IN recent months, racing has given the impression of a terminally-ill patient. Happily, there are signs it will not have to be taken off Life Support.

The reason for this thinking is two events in the first month of the new season – the Equus awards held at Emperors Palace (as usual wonderfully organised by the RA and Bob Yearham) and – the following day – the launch of the promotion for the Gauteng Summer Cup, writes DAVID MOLLETT.

One couldn’t have a better venue for racing’s annual Oscars and it was the words from some of the sport’s leading role players which really hit home to many of those present.

It was an evening of immense celebration for Snaith Racing – they captured an astonishing seven awards – as well as for champion trainer, Sean Tarry, and leading owner, Chris van Niekerk.

I was happy to learn from Justin Snaith that rumours of a move to the UK for his outstanding operation were just that – rumours. “Unless things change dramatically here, we’re staying.”

Quite the most delightful quote on the night came from Robin Bruss, breeder of the “Horse-of-the-Year”. Robin commented that his son, Greg, had said: “Hey Dad, if you’re such a racing genius, how come you sold Do It Again as a yearling?”

Little did Robin know as he made several trips to the winner’s rostrum was that his much-loved brother, Neil, would pass away a few hours later.

What really gave racing some hope at the banquet were the views expressed by Chris Van Niekerk and
Sean Tarry, the country’s most successful racing partnership.

Anyone who heard the speech Chris gave at the 2018 CTS cocktail party – not long after the Steinhoff bombshell – will know the highly-respected businessman is an orator of note.

In that speech he made no bones about his friendship with Markus Jooste and – at the Equus – he didn’t flinch from saying the industry is in deep water but needed a more positive perspective.

“We seem to find it difficult to be positive – especially when things are not so good. The reality is that they are never so bad as they seem.”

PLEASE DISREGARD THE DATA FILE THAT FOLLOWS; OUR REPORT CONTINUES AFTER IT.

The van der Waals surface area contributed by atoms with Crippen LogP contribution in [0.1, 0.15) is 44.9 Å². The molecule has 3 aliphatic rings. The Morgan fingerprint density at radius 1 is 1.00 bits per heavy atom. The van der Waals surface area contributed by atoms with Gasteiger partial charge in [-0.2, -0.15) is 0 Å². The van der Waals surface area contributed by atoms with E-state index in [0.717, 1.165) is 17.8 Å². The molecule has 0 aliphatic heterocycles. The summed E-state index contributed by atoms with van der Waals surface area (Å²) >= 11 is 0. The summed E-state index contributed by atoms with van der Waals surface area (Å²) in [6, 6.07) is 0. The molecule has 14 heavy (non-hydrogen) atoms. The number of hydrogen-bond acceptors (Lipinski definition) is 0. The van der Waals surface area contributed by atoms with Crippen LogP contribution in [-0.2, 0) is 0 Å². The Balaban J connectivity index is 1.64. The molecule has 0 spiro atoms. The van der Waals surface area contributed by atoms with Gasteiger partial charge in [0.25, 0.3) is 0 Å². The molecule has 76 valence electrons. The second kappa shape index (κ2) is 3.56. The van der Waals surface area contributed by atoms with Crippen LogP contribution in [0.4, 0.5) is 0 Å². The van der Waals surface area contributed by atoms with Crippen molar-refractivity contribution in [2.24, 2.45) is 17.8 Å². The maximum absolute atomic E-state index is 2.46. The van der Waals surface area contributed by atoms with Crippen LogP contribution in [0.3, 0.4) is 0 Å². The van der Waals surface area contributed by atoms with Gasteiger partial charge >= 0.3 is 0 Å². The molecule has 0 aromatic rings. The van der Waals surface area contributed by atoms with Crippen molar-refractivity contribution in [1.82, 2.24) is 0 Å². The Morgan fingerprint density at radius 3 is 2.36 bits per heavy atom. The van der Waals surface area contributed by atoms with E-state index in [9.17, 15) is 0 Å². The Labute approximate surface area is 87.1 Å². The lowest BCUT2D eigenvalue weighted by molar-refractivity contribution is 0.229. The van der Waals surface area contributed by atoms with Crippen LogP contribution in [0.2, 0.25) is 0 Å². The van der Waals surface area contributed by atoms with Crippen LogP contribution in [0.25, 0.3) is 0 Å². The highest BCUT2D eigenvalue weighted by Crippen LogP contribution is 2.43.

“We humans seem to have got this unfortunate trait – we think negative and, as a result, what transpires is only negative. We need to get to the real issues – there are always solutions to be found. We need a sustainable future and must not pull in 10 different directions,” he said.

Sean Tarry, who then deservedly took a fortnight’s break in Durban, made sure the evening wasn’t completely dominated by Snaith Racing when accepting the Champion Trainer award. He echoed his chief patron’s words by saying “forget the blame game – we need to focus on the end game.”

There never has been an Equus awards without some sort of controversy, but no-one seemed to have any argument about Do It Again being voted “Horse of The Year” for a second time. Clyde Basel, who never put a foot wrong as the evening’s MC, explained that co-owner Bernard Kantor, a man passionate about racing, couldn’t attend the banquet due to ill health but watched from London by video-link.

At my table, which consisted of two journos and a commentator, the one award they disagreed with was Magnificent Seven taking the Champion Stayer trophy.

They pointed to Samurai Warrior’s Gr 1 Derby win, the Gold Cup victory of Dynasty’s Blossom and the excellent season enjoyed by Stuart Pettigrew’s stayer, Walter Smoothie.

Trainer Eric Sands, trainer of Sun Met victor Rainbow Bridge, made the trip from the Cape and will be disappointed that he returned without a trophy in his luggage. Sands will have been aware that he faced a daunting rival in Do It Again in the “Horse Of The Year” category, but must have felt Rainbow Bridge had a big shout in the Champion Middle Distance category.

The Sporting Post has no doubt that the panel erred with their choice of Do It Again. It stated: “It is difficult to understand how they reached this decision.”

“Snaith’s runner won one race – the 2200m Vodacom July which is a handicap/conditions event where he beat Rainbow Bridge. His other two G1 successes were over a mile.”

“Rainbow Bridge won the Gr 1 Sun Met over 2000m as well as the Gr 1 Champions Cup over 1800m. We can’t expect the voting panel to justify the call, but they certainly seem to have messed up here.”

The second plus factor for racing was the media launch of the Gauteng Summer Cup scheduled for Saturday November 30. In my four decades as a journo, I couldn’t put a number on the media launches I’ve attended, but this one was right up there with the best. The venue (Rockets in Hobart Centre) was top-class and older-timers like myself, Charl Pretorius and Dave Scott could only marvel at the enthusiasm of the young crowd.

One had to like the positive message of “forget the July and Met – we’re going to make the Gauteng Summer Cup a day people will never forget and pencil it in their diary.” Yes, as we entered a fresh campaign, the “blame game” was forgotten at two important racing events. For the time being, we can hold switching off the Life Support button.


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